The Corner

White House

Father Coughlin, Then and Now

Jon Meacham has an essay apparently adapted from his forthcoming book. The headline is a bit too provocative, I guess, but I have to say I don’t see the cause for outrage that Jonathan Tobin does. Jonathan sees “Trump Derangement Syndrome” and “hyperbolic conclusions.” I see Meacham straining to name-check Coughlin in a column that really doesn’t lend itself to discussing Coughlin much at all. Sure there’s some guilt by association involved, but there are also some perfectly fine criticisms about the smallness and pettiness of Trump’s rhetoric that Jonathan essentially concedes, albeit in subdued tones.

Meanwhile, as a long-time obsessive about Coughlin and the way he’s been treated by historians and journalists, my real objection to Meacham’s essay is that it makes no mention of the fact that Coughlin was a creature of the populist left (though kudos to Meacham for avoiding calling Coughlin a rightwinger).

Coughlin was a conspiracy theorist, who loved to denounce the globalists of the age – “international bankers” – and regularly ripped into President Hoover. During the campaign he stumped for FDR insisting it was “Roosevelt or Ruin.” He was also a passionate defender of the New Deal (calling it “Christ’s Deal”). FDR welcomed Coughlin’s support, even if he didn’t like him personally and didn’t want to be too closely associated with him. Still Roosevelt invited Coughlin to his inauguration and was happy to have the “Radio Priest” lionize him, at times in terms so obsequious some of today’s Trump-boosters might blush with embarrassment.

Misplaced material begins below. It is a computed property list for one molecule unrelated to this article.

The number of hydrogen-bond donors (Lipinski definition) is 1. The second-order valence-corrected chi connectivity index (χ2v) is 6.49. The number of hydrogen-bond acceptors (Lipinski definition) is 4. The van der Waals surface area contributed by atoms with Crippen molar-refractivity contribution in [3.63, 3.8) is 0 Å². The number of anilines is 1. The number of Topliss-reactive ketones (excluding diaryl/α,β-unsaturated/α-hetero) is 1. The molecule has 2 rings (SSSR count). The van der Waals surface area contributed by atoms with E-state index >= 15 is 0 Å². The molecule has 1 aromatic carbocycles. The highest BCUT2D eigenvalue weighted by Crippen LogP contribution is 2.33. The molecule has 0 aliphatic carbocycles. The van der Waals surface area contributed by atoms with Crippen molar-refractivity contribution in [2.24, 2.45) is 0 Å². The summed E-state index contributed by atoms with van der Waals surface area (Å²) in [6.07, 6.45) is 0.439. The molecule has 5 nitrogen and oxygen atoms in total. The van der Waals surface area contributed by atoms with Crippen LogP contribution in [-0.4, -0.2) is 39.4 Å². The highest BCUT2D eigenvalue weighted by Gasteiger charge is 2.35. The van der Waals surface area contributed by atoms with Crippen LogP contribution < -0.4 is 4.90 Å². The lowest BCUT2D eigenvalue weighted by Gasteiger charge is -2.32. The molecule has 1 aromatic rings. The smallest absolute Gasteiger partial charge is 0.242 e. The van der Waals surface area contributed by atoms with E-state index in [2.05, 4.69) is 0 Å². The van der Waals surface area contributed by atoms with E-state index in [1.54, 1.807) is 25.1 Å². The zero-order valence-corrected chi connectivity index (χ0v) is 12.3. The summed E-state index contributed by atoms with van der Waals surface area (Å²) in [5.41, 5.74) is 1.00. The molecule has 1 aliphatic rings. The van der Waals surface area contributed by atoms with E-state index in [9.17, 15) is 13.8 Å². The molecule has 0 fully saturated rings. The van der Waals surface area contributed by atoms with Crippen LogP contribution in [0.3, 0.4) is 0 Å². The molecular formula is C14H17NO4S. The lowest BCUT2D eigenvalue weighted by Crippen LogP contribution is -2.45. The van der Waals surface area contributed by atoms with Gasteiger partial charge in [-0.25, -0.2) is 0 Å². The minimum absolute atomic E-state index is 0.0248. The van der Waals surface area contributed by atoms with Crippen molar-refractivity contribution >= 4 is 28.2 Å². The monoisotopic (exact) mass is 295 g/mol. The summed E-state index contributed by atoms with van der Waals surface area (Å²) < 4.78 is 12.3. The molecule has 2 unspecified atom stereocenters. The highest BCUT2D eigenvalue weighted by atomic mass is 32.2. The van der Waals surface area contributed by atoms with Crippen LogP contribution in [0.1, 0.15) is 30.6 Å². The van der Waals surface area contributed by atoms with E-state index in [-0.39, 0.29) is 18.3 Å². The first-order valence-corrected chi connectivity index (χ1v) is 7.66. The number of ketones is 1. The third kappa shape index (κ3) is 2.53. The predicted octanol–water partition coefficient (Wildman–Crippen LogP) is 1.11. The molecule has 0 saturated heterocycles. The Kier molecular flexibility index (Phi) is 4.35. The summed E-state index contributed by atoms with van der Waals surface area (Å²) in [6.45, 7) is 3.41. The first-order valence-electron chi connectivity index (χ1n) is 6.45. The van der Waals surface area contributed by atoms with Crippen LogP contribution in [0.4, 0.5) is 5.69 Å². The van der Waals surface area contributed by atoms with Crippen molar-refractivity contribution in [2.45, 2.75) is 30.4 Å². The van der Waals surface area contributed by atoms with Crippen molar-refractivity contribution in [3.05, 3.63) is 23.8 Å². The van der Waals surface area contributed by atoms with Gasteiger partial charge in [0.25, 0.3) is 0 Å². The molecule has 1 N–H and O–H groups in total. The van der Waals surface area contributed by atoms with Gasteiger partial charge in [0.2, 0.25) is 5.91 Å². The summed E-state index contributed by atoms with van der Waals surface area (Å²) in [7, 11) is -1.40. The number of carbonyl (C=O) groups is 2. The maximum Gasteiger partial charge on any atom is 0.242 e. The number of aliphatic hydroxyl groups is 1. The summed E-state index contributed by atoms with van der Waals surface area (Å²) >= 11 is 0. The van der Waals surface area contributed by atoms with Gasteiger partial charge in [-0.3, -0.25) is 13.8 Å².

For much of FDR’s first term Coughlin was a celebrity darling of both the White House and congressional Democrats. Coughlin’s anti-Semitism – which was always there – only bothered Roosevelt and his defenders when Coughlin started attacking the New Deal and Roosevelt from the Left. Coughlin didn’t think the New Deal was nearly radical enough and he had convinced himself that he could push Roosevelt toward an even more statist program. When he failed, he turned bitterly on Roosevelt and tried to start his own movement.

Anyway, I could go on. But it seems to me there’s a much more interesting story to tell comparing Coughlin to Steve Bannon, Alex Jones or some other figures on the right who thought they could steer the Trump train in a direction of their own choosing. The comparison isn’t perfect, but it’s a lot more apt than comparing Trump, however obliquely, Coughlin.

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